What is Interstellar dust?

Figure 1: The Sombrero galaxy. A thick dust lane in the disk of the Sombrero galaxy blocks the light of stars behind it. Image Credit: NASA/ESA and The Hubble Heritage Team (STScI/AURA)

Imagine we scale down size of the solar system so that the Earth is only 30 feet apart from the sun. In this scale model of the universe, the closest star to the Sun would be about 1700 miles away. It means that if your solar system model is located in Boston, the closest star to the Sun would be somewhere in Texas! Although the vast space between stars is more devoid of matter than even the best vacuums created in laboratories on Earth, this space is not entirely empty. It still consists of hydrogen, helium, and trace amounts of heavier elements, collectively which we call the “interstellar medium.”

About 99% of the interstellar medium is made of gas and the rest is “dust”. Interstellar dust are small solid particles, mainly less than ~ 0.0001 of the diameter of human hair, that is mixed with the interstellar gas. The interstellar dust has an important role in the formation of stars and planets in galaxies. Although dust constitutes only about 1% of the interstellar medium, it can have a profound effect on our observations of stars. Namely, dust particles can block much of the visible and UV light emitted from stars. Imagine the sun on a foggy day; it looks dimmer than it would on a sunny day. The reason is that particles in the air have blocked some of the sunlight. But, the amount of light and energy that is blocked is not lost, it just gets transferred to longer (infrared) wavelengths.

Figure 2: Young stars are enshrouded in clouds of gas and dust. These massive hot stars produce lots of energetic ultraviolet (UV) photons. Part of the UV light escapes the dust cloud, but part of it will be absorbed by dust particles and will be re-emitted in longer infrared (IR) wavelengths. The massive stars also produce ionizing UV photons that ionize the gas cloud surrounding them (mostly made up of Hydrogen atoms). The ionized region is called the HII region. Recombination of Hydrogen atoms emit emission lines, such as Hydrogen-alpha, which again will be partly absorbed by dust before reaching us. In order to recover the actual UV and emission lines’ brightnesses we need to know how much of the light was initially attenuated by dust.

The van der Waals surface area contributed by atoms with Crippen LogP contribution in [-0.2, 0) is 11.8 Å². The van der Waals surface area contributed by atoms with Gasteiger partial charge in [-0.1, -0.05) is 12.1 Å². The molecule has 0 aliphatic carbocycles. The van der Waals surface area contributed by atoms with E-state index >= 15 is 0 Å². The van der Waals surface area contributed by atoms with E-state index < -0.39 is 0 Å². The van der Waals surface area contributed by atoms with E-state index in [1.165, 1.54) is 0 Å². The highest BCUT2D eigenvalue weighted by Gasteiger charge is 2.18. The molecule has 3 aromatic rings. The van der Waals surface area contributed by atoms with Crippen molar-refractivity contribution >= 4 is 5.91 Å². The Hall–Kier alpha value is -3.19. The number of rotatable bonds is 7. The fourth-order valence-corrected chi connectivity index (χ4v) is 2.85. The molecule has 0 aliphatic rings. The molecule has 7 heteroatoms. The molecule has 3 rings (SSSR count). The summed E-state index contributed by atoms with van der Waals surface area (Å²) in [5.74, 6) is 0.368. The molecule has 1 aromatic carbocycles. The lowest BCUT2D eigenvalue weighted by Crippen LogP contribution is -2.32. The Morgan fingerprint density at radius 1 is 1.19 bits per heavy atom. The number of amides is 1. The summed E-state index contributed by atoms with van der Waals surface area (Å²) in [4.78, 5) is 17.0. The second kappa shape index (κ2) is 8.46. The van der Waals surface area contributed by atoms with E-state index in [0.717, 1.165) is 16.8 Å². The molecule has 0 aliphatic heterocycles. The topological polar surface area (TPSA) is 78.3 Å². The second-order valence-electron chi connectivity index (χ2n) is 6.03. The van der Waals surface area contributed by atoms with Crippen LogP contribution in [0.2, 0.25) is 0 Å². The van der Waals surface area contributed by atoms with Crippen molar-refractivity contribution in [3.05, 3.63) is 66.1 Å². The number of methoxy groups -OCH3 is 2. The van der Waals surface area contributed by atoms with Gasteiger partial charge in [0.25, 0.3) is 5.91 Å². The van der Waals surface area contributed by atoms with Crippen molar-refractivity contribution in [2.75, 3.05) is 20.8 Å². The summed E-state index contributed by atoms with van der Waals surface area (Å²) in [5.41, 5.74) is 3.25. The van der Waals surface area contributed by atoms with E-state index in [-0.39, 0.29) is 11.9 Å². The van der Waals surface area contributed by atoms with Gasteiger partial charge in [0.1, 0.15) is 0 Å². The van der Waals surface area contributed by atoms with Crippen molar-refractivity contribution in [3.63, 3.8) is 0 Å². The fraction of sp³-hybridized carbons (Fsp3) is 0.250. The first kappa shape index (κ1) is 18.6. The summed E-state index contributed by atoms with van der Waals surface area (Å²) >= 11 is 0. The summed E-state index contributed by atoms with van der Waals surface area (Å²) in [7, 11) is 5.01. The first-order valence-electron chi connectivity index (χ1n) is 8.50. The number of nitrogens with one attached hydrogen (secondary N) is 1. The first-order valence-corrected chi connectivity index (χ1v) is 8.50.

The same phenomenon absorbs starlight in galaxies and reradiates it at the longer wavelengths of infrared light. Because of the dust in our own galaxy, the Milky Way, we can not see the center of the Milky Way in visible light even on a very clear and starry night! Therefore, in order to measure the total light of the stars in a galaxy we need to know the properties of the dust, including its geometry and chemical composition, to calculate how much of the starlight at different wavelengths is absorbed.

With access to the Keck telescopes, the largest optical telescopes in the world, and using high resolution spectrometers, the MOSDEF team is able to accurately measure the degree to which dust obscures the most massive stars in very distant galaxies. In order to do that, we measure a quantity called “Balmer decrement”. Balmer lines are spectral emission lines of the hydrogen atom that result from electron transitions from higher levels down to the second energy level. These transitions happen when a hydrogen atom is excited due to absorbing energetic photons transmitted from hot and massive stars. Balmer decrement is referred to ratio of the intensity of two Balmer emission lines, the hydrogen-alpha line at 656.5 nm to the hydrogen-beta line at 486.3 nm. The ratio of these two emission lines stays almost the same in a wide range of different interstellar environments, such as different temperatures and electron densities. But as the two lines have different wavelengths, dust particles, if present, would obscure them at different degrees. Shorter wavelengths are absorbed more by dust particles than longer wavelengths. This effect is called “reddening”, as it causes your spectra to look redder in general. Due to reddening, in the presence of dust, hydrogen-alpha – which is at a higher wavelength – gets more attenuated than hydrogen-beta and their ratio (i.e., Balmer decrement) becomes larger than its theoretical value. In the MOSDEF survey, we can measure the ratio of hydrogen-alpha to hydrogen-beta intensities very accurately and by calculating its deviation from the theoretical value we are able to estimate the degree to which dust obscures the light of massive stars in the galaxies. With these measurements, our team is able to unveil the obscuring effects of dust in order to reveal the total number and types of stars in these galaxies.